What a stressful pre-finals week of pain, Advil, and sleepless nights. Is it really the last full week of classes? But don’t worry! There is a silver lining. This week the senior film majors continue to show us the fruits of their labors. You’d be a fool to miss out on the presentations of a group that’s sure to become the leading voices in all film-related fields. Presentations of the film history and theory theses will be given on Tuesday, and on Wednesday, the one film criticism thesis will be presented. Both of these readings will be taking place in the Powell Family Cinema at 5 p.m. You know you want to see what these cool cats have up their sleeves.
Did you catch the Film Department Diversity Town Hall meeting hosted by five Wesleyan film majors and minors? Chair of the College of Film and the Moving Image Scott Higgins showed up, as did Associate Professor of Film Studies Lisa Dombrowski, to listen and respond when it was appropriate. The meeting was constructive and had been a long time coming. We were super grateful to Professors Dombrowski and Higgins, as well as Dean of Arts and Humanities Ellen Nerenberg, for attending, not to mention all of the students who showed up to voice their opinions. Everyone articulated themselves with integrity and conviction, and it was heartening and extremely encouraging. We at Cinefiles are very excited about the future of the College and of the continued initiatives of students who refuse to be complacent. We hope to see greater action and dialogue moving forward, and we look forward to more conversations like the one that took place on Thursday.
As difficult or spirit-crushing as it might be for you (for us all really), it is in fact the last week of the 2016-17 Wesleyan Film Series! We’ve traveled around the globe with the series this year and enjoyed the ride with every single moviegoer. So first of all, a big hug to all of you for your love and support! But before you spend the summer as you please, here are the films closing out the semester that you might want to catch.
Wednesday, May 3. 8 p.m. Free.
Continuing our Queer Asian Cinema two-part mini-series this week is Apichatpong Weerasethakul’s 2004 Cannes success story, “Tropical Malady.” The Guardian called this a “demi-fantasy mescaline headtrip,” which is really the only recommendation one could hope for. The structure of this film may throw you for a loop. The questions it raises might confuse you. And what to make of the tiger? Lots of mystery, intimacy, and sensory delight. We talked about transcendence a few weeks ago, and in case you forgot what that looked like, we gave you this cinematic gem as reminder.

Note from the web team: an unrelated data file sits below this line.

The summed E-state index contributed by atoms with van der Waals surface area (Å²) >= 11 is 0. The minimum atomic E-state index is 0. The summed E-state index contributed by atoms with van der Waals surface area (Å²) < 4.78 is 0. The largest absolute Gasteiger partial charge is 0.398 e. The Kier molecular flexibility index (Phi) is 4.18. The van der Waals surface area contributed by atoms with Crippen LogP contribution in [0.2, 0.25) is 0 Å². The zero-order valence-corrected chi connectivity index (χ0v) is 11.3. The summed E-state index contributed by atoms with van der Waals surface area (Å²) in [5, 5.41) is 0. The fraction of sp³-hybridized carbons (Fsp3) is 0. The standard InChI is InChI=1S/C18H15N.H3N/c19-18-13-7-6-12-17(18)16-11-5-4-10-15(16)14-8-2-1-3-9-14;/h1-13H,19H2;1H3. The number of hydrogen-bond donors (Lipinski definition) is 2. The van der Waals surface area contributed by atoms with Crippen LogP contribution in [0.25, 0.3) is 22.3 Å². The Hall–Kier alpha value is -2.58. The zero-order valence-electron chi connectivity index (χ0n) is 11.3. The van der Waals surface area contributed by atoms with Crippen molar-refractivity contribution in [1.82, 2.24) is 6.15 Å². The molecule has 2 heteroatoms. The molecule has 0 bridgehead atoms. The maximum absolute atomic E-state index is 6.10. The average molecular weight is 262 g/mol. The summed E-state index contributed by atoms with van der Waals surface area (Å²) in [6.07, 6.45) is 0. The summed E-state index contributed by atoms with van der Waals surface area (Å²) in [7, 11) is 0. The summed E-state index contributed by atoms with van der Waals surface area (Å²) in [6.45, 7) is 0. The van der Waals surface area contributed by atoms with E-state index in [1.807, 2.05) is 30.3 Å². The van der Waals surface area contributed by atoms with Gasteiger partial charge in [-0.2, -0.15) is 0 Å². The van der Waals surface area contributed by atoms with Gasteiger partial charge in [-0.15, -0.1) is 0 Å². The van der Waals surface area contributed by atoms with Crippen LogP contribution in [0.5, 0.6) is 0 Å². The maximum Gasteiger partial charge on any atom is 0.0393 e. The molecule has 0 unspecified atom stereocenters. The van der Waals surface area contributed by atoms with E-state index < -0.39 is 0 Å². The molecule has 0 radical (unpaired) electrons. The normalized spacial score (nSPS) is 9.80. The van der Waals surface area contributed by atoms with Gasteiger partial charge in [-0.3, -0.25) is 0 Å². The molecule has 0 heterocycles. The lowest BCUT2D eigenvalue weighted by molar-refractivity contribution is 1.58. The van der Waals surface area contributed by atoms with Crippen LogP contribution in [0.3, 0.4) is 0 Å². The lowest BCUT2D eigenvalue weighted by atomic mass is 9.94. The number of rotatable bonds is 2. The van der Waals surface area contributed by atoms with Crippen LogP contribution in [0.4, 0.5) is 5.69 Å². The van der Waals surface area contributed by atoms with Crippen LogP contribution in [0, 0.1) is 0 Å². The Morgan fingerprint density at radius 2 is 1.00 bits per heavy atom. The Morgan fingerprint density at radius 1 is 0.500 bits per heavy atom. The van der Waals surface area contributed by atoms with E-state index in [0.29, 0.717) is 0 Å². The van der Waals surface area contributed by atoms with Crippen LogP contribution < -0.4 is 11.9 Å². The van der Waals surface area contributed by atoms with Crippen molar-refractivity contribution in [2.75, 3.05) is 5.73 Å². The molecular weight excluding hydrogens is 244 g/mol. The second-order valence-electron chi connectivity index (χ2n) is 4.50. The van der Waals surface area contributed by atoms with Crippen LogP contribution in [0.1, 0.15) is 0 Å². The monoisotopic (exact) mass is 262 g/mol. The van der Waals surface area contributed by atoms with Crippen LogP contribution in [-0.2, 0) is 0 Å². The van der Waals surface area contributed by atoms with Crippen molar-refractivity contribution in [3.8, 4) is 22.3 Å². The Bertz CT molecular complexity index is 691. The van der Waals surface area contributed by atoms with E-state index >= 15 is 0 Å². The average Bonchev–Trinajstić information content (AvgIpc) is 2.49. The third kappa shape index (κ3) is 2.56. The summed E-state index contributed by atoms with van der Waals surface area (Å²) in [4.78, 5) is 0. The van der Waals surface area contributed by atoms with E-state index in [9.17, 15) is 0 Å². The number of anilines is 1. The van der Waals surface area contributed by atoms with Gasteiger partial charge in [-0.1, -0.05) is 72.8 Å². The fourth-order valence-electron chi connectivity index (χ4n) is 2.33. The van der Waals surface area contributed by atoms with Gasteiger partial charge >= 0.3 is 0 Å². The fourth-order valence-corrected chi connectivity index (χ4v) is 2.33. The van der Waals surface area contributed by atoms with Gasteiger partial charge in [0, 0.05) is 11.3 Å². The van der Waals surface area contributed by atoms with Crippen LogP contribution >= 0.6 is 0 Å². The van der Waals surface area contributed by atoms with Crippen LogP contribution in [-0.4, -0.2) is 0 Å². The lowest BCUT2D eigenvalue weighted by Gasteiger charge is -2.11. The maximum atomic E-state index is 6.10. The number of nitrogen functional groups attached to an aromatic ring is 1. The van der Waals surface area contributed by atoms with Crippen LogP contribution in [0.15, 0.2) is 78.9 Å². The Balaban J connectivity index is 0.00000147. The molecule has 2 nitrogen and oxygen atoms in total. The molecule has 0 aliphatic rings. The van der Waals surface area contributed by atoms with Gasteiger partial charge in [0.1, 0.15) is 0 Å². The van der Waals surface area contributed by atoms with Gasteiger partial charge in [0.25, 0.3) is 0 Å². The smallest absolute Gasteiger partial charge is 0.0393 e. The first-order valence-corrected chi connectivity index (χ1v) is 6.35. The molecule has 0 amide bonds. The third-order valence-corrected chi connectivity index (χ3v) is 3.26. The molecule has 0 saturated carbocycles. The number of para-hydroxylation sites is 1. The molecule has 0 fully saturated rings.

As I Open My Eyes
Thursday, May 4. 8 p.m. Free.
Set in the dawn of the Tunisian Revolution, “As I Open My Eyes” revisits civilian characters’ experiences and beliefs before the turbulence of political campaigns that would eventually lead to a thorough democratization. Ultimately about Farah, a progressive lead singer who works at an underground rock band, the film portrays her battle against the oppression of the secret police and a tumultuous relationship with her mother, who hopes for a safer, more stable life for her.
Friday, May 5. 8 p.m. $5.
Before Jonah Hill went to high school as an undercover cop (“21 Jump Street,” 2012), he made his name with a disastrous high school graduation in “Superbad,” in which he played Seth (a character based on Seth Rogan, one of the films screenwriters). Arguably the best comedy of 2007, it tells the story of two teenagers, unpopular at school, trying their best to lose their respective virginities with the girls of their dreams, only to get entangled in a mess set off by a fake ID. In short, you don’t get a better Friday night movie than that.
The Young Girls of Rochefort
Saturday, May 6. 8 p.m. Free.
“The Young Girls of Rochefort” is an off-beat musical that revolves around a pair of twins (Catherine Deneuve and Francis Dorleac) who run a ballet school in Rochefort. They are beauty, they are grace, and they are in search of Mr. Right. Do the men of their dreams make an appearance in this pastel world? You’ll have to come to Goldsmith on Saturday to find out. Now, I don’t want to say this is a Gene Kelly musical (because it’s not—the twins are the stars of the show), but it does star Gene Kelly. It’s a riotous, candy-colored dream that proves musicals truly are the most fun!